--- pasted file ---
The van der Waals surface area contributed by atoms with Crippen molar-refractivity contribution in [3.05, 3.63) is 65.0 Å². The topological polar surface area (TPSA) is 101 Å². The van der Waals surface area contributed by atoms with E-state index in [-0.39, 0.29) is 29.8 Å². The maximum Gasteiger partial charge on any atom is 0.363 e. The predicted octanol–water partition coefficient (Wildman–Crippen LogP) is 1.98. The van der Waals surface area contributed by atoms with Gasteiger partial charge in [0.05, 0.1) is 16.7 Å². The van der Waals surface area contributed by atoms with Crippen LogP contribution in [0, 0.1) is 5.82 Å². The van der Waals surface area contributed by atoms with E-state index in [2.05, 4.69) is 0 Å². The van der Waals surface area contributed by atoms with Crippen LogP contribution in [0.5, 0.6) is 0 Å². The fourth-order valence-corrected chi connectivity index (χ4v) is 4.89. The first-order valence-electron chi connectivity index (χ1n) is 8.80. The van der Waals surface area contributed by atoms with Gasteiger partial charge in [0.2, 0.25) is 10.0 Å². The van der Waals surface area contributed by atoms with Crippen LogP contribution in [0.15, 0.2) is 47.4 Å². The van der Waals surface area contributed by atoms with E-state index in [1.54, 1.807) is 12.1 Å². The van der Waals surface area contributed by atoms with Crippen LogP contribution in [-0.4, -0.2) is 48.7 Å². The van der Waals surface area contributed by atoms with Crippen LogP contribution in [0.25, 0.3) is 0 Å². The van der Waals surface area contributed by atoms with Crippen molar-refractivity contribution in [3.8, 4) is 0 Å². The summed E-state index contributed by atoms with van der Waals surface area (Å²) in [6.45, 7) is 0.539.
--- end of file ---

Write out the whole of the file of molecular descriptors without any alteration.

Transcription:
The van der Waals surface area contributed by atoms with Crippen molar-refractivity contribution in [3.05, 3.63) is 65.0 Å². The topological polar surface area (TPSA) is 101 Å². The van der Waals surface area contributed by atoms with E-state index in [-0.39, 0.29) is 29.8 Å². The maximum Gasteiger partial charge on any atom is 0.363 e. The predicted octanol–water partition coefficient (Wildman–Crippen LogP) is 1.98. The van der Waals surface area contributed by atoms with Gasteiger partial charge in [0.05, 0.1) is 16.7 Å². The van der Waals surface area contributed by atoms with Crippen LogP contribution in [0, 0.1) is 5.82 Å². The van der Waals surface area contributed by atoms with E-state index in [2.05, 4.69) is 0 Å². The van der Waals surface area contributed by atoms with Crippen LogP contribution in [0.5, 0.6) is 0 Å². The fourth-order valence-corrected chi connectivity index (χ4v) is 4.89. The first-order valence-electron chi connectivity index (χ1n) is 8.80. The van der Waals surface area contributed by atoms with Gasteiger partial charge in [0.2, 0.25) is 10.0 Å². The van der Waals surface area contributed by atoms with Crippen LogP contribution in [0.15, 0.2) is 47.4 Å². The van der Waals surface area contributed by atoms with E-state index in [1.54, 1.807) is 12.1 Å². The van der Waals surface area contributed by atoms with Crippen LogP contribution in [-0.4, -0.2) is 48.7 Å². The van der Waals surface area contributed by atoms with Crippen LogP contribution in [0.25, 0.3) is 0 Å². The van der Waals surface area contributed by atoms with Crippen molar-refractivity contribution in [3.8, 4) is 0 Å². The summed E-state index contributed by atoms with van der Waals surface area (Å²) in [6.45, 7) is 0.539.